New research from Edith Cowan University (ECU) raises serious doubts about the efficacy of ‘Dr Google’, with a study showing symptom checkers are only accurate about a third of the time.
The study, published in the Medical Journal of Australia, analysed 36 international mobile- and web-based symptom checkers and found the correct diagnosis was produced as the first results only 36% of the time, and within the top three results 52% of the time.
“While it may be tempting to use these tools to find out what may be causing your symptoms, most of the time they are unreliable at best and can be dangerous at worst,” said the study’s lead author and ECU masters student Michella Hill.
“We’ve all been guilty of being ‘cyberchondriacs’ and googling at the first sign of a niggle or headache,” she said.
“But the reality is these websites and apps should be viewed very cautiously as they do not look at the whole picture – they don’t know your medical history or other symptoms.
“For people who lack health knowledge, they may think the advice they’re given is accurate or that their condition is not serious when it may be.”
Triage advice, when and where to seek health care, was accurate 49% of the time, according to the study.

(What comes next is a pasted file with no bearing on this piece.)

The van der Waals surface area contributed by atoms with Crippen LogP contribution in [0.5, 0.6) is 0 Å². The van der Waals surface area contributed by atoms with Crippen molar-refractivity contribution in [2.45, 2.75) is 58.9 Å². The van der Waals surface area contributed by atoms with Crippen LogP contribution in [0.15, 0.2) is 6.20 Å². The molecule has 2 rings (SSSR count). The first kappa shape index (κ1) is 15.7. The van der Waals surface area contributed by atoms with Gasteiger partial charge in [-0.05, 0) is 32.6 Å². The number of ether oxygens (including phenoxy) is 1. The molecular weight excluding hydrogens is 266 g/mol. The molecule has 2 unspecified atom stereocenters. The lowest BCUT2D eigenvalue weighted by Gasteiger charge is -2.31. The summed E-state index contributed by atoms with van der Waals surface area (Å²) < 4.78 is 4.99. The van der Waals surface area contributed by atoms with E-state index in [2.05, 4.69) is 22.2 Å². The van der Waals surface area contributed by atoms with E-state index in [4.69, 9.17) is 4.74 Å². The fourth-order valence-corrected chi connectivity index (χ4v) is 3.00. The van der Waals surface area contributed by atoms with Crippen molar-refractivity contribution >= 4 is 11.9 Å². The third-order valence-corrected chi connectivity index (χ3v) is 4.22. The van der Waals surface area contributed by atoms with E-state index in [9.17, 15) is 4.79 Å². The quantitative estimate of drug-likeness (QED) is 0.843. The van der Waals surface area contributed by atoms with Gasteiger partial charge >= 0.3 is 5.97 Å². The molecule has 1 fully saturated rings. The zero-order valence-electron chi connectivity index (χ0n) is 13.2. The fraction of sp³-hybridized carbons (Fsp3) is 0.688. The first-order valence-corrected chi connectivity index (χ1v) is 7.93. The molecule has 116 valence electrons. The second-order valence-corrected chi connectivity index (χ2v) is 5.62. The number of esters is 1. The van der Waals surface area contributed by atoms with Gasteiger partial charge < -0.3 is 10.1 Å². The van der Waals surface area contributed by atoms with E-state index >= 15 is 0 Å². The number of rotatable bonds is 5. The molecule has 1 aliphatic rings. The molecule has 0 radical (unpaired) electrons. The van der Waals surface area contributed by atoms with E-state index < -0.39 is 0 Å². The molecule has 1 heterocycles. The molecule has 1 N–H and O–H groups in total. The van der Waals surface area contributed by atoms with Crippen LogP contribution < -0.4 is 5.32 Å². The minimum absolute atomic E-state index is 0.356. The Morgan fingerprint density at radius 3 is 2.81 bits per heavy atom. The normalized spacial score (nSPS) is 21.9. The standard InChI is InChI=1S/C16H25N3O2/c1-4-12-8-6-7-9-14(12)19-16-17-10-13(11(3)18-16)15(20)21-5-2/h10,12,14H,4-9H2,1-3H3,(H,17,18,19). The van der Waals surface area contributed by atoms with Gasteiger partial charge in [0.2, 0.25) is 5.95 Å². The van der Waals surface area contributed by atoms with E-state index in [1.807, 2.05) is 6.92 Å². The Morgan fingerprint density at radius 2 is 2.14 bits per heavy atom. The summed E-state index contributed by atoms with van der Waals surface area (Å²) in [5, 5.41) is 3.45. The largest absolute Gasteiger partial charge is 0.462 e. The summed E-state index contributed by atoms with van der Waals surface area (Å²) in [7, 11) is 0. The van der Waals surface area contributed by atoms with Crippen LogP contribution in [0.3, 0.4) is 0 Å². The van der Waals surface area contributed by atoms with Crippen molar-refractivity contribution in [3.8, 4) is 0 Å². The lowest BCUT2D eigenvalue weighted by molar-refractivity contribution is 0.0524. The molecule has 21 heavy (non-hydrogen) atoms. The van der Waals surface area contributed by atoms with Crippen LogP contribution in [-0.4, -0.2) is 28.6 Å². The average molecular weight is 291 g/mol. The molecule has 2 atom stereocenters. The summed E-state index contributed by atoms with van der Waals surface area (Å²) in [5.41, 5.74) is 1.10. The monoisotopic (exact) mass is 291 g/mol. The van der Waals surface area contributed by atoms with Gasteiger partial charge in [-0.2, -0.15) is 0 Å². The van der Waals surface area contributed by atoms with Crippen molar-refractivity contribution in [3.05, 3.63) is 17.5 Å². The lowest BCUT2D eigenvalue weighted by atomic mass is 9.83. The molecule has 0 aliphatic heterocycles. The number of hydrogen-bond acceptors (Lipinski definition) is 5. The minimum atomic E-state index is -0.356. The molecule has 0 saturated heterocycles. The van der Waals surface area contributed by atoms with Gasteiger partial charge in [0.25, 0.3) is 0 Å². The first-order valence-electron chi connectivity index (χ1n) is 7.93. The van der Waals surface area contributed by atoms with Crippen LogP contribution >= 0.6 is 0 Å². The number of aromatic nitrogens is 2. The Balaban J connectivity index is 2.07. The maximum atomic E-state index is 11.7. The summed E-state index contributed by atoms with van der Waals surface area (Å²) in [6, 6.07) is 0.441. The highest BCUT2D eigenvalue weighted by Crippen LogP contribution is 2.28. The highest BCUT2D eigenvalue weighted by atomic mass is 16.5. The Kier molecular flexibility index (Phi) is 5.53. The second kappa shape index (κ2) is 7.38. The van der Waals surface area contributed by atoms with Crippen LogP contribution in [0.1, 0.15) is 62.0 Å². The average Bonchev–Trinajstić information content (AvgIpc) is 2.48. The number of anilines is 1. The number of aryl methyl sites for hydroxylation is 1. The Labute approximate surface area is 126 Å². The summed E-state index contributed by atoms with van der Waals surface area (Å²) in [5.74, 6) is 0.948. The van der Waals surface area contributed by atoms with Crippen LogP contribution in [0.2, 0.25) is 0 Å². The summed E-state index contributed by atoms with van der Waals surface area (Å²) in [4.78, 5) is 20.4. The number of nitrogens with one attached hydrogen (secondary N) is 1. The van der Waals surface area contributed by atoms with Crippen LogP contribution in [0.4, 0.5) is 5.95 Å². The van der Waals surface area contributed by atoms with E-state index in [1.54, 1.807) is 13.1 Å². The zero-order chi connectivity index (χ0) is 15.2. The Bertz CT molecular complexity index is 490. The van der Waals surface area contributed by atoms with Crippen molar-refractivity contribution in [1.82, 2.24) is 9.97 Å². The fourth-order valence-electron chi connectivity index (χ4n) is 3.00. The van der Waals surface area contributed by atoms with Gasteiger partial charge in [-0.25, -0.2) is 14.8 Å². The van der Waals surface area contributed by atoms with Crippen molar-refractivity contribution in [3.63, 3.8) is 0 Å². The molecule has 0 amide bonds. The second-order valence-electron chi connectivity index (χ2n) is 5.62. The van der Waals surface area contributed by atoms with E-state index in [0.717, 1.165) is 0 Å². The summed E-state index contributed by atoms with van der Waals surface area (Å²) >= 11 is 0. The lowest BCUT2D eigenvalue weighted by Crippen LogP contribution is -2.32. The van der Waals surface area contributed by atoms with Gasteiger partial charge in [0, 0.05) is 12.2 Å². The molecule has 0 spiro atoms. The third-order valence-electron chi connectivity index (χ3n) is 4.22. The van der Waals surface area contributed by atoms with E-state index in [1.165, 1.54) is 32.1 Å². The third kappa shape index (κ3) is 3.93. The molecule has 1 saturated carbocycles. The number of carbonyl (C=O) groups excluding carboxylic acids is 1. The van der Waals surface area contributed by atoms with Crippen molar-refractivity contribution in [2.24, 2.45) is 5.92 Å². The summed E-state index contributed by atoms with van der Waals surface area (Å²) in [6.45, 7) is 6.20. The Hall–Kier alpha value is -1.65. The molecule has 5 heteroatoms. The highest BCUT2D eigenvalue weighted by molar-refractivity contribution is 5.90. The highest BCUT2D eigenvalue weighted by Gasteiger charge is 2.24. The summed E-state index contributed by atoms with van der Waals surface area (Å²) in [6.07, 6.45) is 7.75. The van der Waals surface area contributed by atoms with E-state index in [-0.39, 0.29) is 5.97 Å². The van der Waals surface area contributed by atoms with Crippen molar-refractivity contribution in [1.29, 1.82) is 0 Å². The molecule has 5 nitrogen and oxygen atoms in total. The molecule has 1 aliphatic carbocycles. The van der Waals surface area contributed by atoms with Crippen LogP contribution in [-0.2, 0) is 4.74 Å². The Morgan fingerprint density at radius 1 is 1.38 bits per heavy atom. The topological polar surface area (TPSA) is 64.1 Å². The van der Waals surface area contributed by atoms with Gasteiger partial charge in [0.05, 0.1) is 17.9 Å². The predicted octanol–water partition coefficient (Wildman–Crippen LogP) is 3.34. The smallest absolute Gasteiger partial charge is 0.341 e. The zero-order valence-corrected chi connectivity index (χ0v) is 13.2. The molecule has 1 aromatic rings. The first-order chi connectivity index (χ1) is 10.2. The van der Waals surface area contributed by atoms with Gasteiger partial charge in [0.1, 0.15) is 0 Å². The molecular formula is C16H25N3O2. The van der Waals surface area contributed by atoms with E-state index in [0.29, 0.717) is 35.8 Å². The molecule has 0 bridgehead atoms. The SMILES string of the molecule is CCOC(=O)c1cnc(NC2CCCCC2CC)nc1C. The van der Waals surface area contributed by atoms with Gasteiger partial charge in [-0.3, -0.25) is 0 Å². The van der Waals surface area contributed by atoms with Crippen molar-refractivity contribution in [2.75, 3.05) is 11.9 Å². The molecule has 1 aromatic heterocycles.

“We found the advice for seeking medical attention for emergency and urgent care cases was appropriate around 60% of the time, but for non-emergencies that dropped to 30% to 40%,” Ms Hill said.
“Generally, the triage advice erred on the side of caution, which in some ways is good but can lead to people going to an emergency department when they really don’t need to.”
Ms Hill said while these sites should be treated with caution, they do have a place in the health system, such as providing more information once you have an official diagnosis.
“We’re also seeing symptom checkers being used to good effect with the current COVID-19 pandemic. For example, the UK’s National Health Service is using these tools to monitor symptoms and potential ‘hot spot’ locations for this disease on a national basis.”